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Self-Reflection: The Super-Power of Leaders

The views expressed are those of the author and do not necessarily reflect the views of ASPA as an organization.

By April Townsend
January 27, 2023

All too often new leaders are placed in an unfamiliar setting, expected to figure out by themselves what they are doing well and what they may need to change. They are offered a heart-felt “Congrats and good luck,” but without a nudge in the right direction, few stumble on a core leadership skill—the act of self-reflection. That’s unfortunate, because self-reflection is considered by many to be the foundation from which all other soft skills grow. In fact, many schools incorporate reflection exercises that encourage students to undertake an intentional and active review of what they are doing as a tool to improve performance.

What is Self-Reflection?

What exactly is self-reflection? For the most part, it’s a self-directed, informal learning process that involves curiosity and honesty. It’s using the experiences of the day—without regret or bias—to think about your actions and their consequences, exploring what worked and what didn’t. The goal is to extract value from your successes and mistakes to help you learn more about your behavior and your assumptions.

It takes intention—and quite frankly a bit of courage—to candidly consider your experiences and question the way you work. Slowing down and taking the time to understand your expectations, or why you reacted a certain way, can provide valuable insights that show you where you need to change or where you need to develop additional expertise. When done with the goal of learning in mind, reflecting on your experiences becomes particularly valuable in heightening your awareness of how you think about yourself as a leader. Self-reflection can provide clarity on your current skills, your strengths and your weaknesses, and help you evaluate whether your actions align with your goals.

To be clear, there is a difference between self-reflecting and obsessing over your actions. Taking the process too far can leave you feeling anxious and stressed. To stay in the mode of reflecting, it’s helpful to focus more on “what” questions than “why.” Asking yourself “what” questions helps you stay curious and open to learning, with a focus on future possibilities.

Six Steps to Self-Reflection

To incorporate self-reflection into your leadership development regimen, consider the following steps:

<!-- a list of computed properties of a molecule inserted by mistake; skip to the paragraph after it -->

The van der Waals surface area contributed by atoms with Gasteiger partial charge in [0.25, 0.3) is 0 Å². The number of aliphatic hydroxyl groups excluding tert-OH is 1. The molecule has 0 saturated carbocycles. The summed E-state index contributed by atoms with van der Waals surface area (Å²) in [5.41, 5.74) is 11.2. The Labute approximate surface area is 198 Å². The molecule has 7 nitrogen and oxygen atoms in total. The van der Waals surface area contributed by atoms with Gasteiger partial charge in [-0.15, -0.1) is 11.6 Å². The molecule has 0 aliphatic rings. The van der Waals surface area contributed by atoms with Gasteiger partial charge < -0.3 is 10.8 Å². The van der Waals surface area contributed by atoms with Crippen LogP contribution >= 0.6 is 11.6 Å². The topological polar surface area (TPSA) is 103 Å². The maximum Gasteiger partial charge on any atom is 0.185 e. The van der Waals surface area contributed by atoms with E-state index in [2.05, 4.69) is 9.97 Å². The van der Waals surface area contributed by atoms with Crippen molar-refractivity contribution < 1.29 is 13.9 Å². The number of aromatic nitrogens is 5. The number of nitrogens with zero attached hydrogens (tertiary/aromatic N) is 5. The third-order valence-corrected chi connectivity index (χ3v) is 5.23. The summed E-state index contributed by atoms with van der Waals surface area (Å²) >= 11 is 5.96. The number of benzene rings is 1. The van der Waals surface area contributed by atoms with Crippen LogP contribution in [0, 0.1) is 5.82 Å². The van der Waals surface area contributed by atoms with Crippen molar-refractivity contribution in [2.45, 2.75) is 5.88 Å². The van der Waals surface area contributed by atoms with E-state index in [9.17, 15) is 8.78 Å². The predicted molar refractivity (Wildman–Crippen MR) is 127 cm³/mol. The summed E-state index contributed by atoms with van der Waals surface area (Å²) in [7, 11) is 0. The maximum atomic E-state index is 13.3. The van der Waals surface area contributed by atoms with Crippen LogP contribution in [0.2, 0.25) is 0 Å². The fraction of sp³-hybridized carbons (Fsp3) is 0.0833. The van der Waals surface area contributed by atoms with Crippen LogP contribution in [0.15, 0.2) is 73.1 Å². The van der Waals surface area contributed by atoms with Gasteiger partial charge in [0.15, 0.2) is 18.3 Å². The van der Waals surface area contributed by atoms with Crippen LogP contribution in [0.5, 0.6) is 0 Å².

1. Start small. Block out 10-15 minutes where you can reflect on how you showed up as a leader that day. The goal is to consistently take time to reflect and process what you’ve learned.
  2. Experiment with different formats. You can reflect with a trusted mentor or colleague, dictate your thoughts using a recorder app, or write down your thoughts and feelings. If one approach doesn’t work for you, try something else.
  3. Focus. Identify a specific area you want to focus on for your reflections. You could explore how you led a recent meeting, how you showed up for an important conversation, or how you interacted with a difficult colleague.
  4. Check negativity bias. As you go through your reflection, be honest and realistic. We all have unique weaknesses, and it’s appropriate to acknowledge them, but the point isn’t to dwell on them. Remember, the goal is to mine your experiences for the positive, not the negative.
  5. Explore your leadership strengths. Include in your self-reflection the positive aspects of you as a leader. You may even want to start off your reflection process by identifying two or three things that you like about yourself as a leader or accomplishments you feel contribute to you being a good leader. Starting out by acknowledging what you are doing well can counter feelings of being overwhelmed.
  6. Prompts. Compile a running list of prompts or themes that you can use to guide your self-reflections. They may include:
  • What went well? (a meeting, a conversation, a presentation, etc.)
  • What might have made it more successful?
  • What would I want to do differently next time to be more effective?
  • What options do I see for the next time I encounter this situation?
  • What did I learn? (about myself, about others, about my assumptions, etc.)
  • What am I ignoring or playing down?
  • What shifts do I need to make?
  • What additional skill development do I need?
  • What strategy would I like to use next time?


In our fast-changing environment, creating space to consider the lessons that you are learning allows you to better understand yourself and others, which accelerates your leadership development. As you incorporate self-reflection into your daily routine, go easy on yourself. Focus on solutions and your plans to improve. As John Dewey wisely offered, “We do not learn from experience…we learn from reflecting on experience.”

Author: Dr. April Townsend worked in local government for over 30 years, holding a variety of executive leadership and management positions. She is currently a Research Fellow with the Utah Women and Leadership Project and owner of Townsend Consulting, LLC, providing leadership coaching and organizational consulting services. She can be reached at April@ Townsend.Consulting.  Twitter handle: @AprilT2014

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